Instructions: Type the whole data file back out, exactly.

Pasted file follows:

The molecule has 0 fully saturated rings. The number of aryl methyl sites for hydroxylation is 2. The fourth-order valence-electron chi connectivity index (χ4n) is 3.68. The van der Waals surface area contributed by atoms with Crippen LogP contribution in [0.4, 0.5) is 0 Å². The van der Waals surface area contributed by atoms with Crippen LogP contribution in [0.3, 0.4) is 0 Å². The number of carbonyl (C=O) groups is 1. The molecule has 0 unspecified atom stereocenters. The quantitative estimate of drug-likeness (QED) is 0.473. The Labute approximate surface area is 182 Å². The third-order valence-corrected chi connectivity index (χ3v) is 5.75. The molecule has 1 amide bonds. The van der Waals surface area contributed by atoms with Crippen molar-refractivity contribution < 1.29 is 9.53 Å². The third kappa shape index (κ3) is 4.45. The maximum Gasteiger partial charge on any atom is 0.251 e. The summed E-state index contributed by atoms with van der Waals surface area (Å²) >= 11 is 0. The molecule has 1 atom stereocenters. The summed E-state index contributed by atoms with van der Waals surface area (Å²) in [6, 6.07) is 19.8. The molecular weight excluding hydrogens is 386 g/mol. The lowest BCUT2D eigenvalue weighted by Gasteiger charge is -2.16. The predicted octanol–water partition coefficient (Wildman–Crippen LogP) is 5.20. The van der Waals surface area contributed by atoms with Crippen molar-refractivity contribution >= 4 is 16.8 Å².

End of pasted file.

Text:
The molecule has 0 fully saturated rings. The number of aryl methyl sites for hydroxylation is 2. The fourth-order valence-electron chi connectivity index (χ4n) is 3.68. The van der Waals surface area contributed by atoms with Crippen LogP contribution in [0.4, 0.5) is 0 Å². The van der Waals surface area contributed by atoms with Crippen LogP contribution in [0.3, 0.4) is 0 Å². The number of carbonyl (C=O) groups is 1. The molecule has 0 unspecified atom stereocenters. The quantitative estimate of drug-likeness (QED) is 0.473. The Labute approximate surface area is 182 Å². The third-order valence-corrected chi connectivity index (χ3v) is 5.75. The molecule has 1 amide bonds. The van der Waals surface area contributed by atoms with Crippen molar-refractivity contribution < 1.29 is 9.53 Å². The third kappa shape index (κ3) is 4.45. The maximum Gasteiger partial charge on any atom is 0.251 e. The summed E-state index contributed by atoms with van der Waals surface area (Å²) >= 11 is 0. The molecule has 1 atom stereocenters. The summed E-state index contributed by atoms with van der Waals surface area (Å²) in [6, 6.07) is 19.8. The molecular weight excluding hydrogens is 386 g/mol. The lowest BCUT2D eigenvalue weighted by Gasteiger charge is -2.16. The predicted octanol–water partition coefficient (Wildman–Crippen LogP) is 5.20. The van der Waals surface area contributed by atoms with Crippen molar-refractivity contribution >= 4 is 16.8 Å².